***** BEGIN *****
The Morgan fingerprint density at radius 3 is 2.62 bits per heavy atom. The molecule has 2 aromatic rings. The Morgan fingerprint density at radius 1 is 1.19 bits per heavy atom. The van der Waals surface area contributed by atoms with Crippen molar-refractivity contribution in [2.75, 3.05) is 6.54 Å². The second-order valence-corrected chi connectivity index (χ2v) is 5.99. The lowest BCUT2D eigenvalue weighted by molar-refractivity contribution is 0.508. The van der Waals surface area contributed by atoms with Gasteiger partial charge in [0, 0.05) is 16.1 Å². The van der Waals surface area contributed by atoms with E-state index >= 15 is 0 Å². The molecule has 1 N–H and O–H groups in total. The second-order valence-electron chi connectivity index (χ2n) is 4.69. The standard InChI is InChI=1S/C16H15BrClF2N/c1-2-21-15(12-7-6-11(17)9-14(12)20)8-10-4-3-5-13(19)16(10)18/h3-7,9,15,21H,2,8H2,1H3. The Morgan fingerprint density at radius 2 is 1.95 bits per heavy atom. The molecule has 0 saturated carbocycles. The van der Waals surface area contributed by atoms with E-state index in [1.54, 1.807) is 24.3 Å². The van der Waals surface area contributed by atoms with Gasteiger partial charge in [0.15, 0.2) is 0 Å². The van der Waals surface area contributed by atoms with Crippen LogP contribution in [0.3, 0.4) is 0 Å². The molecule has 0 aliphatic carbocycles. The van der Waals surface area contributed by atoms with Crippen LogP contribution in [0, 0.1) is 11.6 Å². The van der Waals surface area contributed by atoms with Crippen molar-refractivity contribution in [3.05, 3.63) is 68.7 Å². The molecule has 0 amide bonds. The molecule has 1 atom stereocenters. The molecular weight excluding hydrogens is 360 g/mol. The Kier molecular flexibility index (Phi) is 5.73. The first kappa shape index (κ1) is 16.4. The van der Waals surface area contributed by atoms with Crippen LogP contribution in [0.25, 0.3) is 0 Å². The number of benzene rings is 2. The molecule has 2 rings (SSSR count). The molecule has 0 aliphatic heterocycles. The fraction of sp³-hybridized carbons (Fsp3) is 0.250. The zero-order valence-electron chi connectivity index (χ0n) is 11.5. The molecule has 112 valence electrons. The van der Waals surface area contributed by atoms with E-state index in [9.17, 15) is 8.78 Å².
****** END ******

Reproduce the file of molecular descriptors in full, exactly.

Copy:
The Morgan fingerprint density at radius 3 is 2.62 bits per heavy atom. The molecule has 2 aromatic rings. The Morgan fingerprint density at radius 1 is 1.19 bits per heavy atom. The van der Waals surface area contributed by atoms with Crippen molar-refractivity contribution in [2.75, 3.05) is 6.54 Å². The second-order valence-corrected chi connectivity index (χ2v) is 5.99. The lowest BCUT2D eigenvalue weighted by molar-refractivity contribution is 0.508. The van der Waals surface area contributed by atoms with Gasteiger partial charge in [0, 0.05) is 16.1 Å². The van der Waals surface area contributed by atoms with E-state index >= 15 is 0 Å². The molecule has 1 N–H and O–H groups in total. The second-order valence-electron chi connectivity index (χ2n) is 4.69. The standard InChI is InChI=1S/C16H15BrClF2N/c1-2-21-15(12-7-6-11(17)9-14(12)20)8-10-4-3-5-13(19)16(10)18/h3-7,9,15,21H,2,8H2,1H3. The Morgan fingerprint density at radius 2 is 1.95 bits per heavy atom. The molecule has 0 saturated carbocycles. The van der Waals surface area contributed by atoms with E-state index in [1.54, 1.807) is 24.3 Å². The van der Waals surface area contributed by atoms with Gasteiger partial charge in [0.15, 0.2) is 0 Å². The van der Waals surface area contributed by atoms with Crippen LogP contribution in [0.3, 0.4) is 0 Å². The molecule has 0 aliphatic carbocycles. The van der Waals surface area contributed by atoms with Crippen LogP contribution in [0, 0.1) is 11.6 Å². The van der Waals surface area contributed by atoms with Crippen molar-refractivity contribution in [3.05, 3.63) is 68.7 Å². The molecule has 0 amide bonds. The molecule has 1 atom stereocenters. The molecular weight excluding hydrogens is 360 g/mol. The Kier molecular flexibility index (Phi) is 5.73. The first kappa shape index (κ1) is 16.4. The van der Waals surface area contributed by atoms with Crippen LogP contribution in [0.25, 0.3) is 0 Å². The number of benzene rings is 2. The molecule has 2 rings (SSSR count). The molecule has 0 aliphatic heterocycles. The fraction of sp³-hybridized carbons (Fsp3) is 0.250. The zero-order valence-electron chi connectivity index (χ0n) is 11.5. The molecule has 112 valence electrons. The van der Waals surface area contributed by atoms with E-state index in [9.17, 15) is 8.78 Å².